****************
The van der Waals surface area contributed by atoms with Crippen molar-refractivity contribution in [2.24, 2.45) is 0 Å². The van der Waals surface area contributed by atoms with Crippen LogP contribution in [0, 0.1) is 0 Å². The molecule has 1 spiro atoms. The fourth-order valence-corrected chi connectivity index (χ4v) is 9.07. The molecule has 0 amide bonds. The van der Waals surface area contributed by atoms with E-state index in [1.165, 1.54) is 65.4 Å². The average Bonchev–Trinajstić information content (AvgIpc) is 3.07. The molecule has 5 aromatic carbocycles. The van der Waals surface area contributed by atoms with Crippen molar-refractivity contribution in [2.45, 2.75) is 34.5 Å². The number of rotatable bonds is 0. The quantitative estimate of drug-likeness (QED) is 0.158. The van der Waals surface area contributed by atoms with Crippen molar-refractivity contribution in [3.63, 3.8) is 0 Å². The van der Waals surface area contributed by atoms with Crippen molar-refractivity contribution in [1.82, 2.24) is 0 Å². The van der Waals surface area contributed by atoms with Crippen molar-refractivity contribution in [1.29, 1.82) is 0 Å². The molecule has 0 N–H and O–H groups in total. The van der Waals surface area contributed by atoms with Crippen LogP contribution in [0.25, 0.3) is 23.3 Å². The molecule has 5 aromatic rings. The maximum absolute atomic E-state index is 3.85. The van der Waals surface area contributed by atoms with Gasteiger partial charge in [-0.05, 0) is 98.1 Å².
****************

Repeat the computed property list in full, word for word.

The van der Waals surface area contributed by atoms with Crippen molar-refractivity contribution in [2.24, 2.45) is 0 Å². The van der Waals surface area contributed by atoms with Crippen LogP contribution in [0, 0.1) is 0 Å². The molecule has 1 spiro atoms. The fourth-order valence-corrected chi connectivity index (χ4v) is 9.07. The molecule has 0 amide bonds. The van der Waals surface area contributed by atoms with E-state index in [1.165, 1.54) is 65.4 Å². The average Bonchev–Trinajstić information content (AvgIpc) is 3.07. The molecule has 5 aromatic carbocycles. The van der Waals surface area contributed by atoms with Crippen molar-refractivity contribution in [2.45, 2.75) is 34.5 Å². The number of rotatable bonds is 0. The quantitative estimate of drug-likeness (QED) is 0.158. The van der Waals surface area contributed by atoms with Crippen molar-refractivity contribution in [3.63, 3.8) is 0 Å². The van der Waals surface area contributed by atoms with Crippen molar-refractivity contribution in [1.82, 2.24) is 0 Å². The van der Waals surface area contributed by atoms with Crippen molar-refractivity contribution in [1.29, 1.82) is 0 Å². The molecule has 0 N–H and O–H groups in total. The van der Waals surface area contributed by atoms with Crippen LogP contribution in [0.25, 0.3) is 23.3 Å². The molecule has 5 aromatic rings. The maximum absolute atomic E-state index is 3.85. The van der Waals surface area contributed by atoms with Gasteiger partial charge in [-0.05, 0) is 98.1 Å².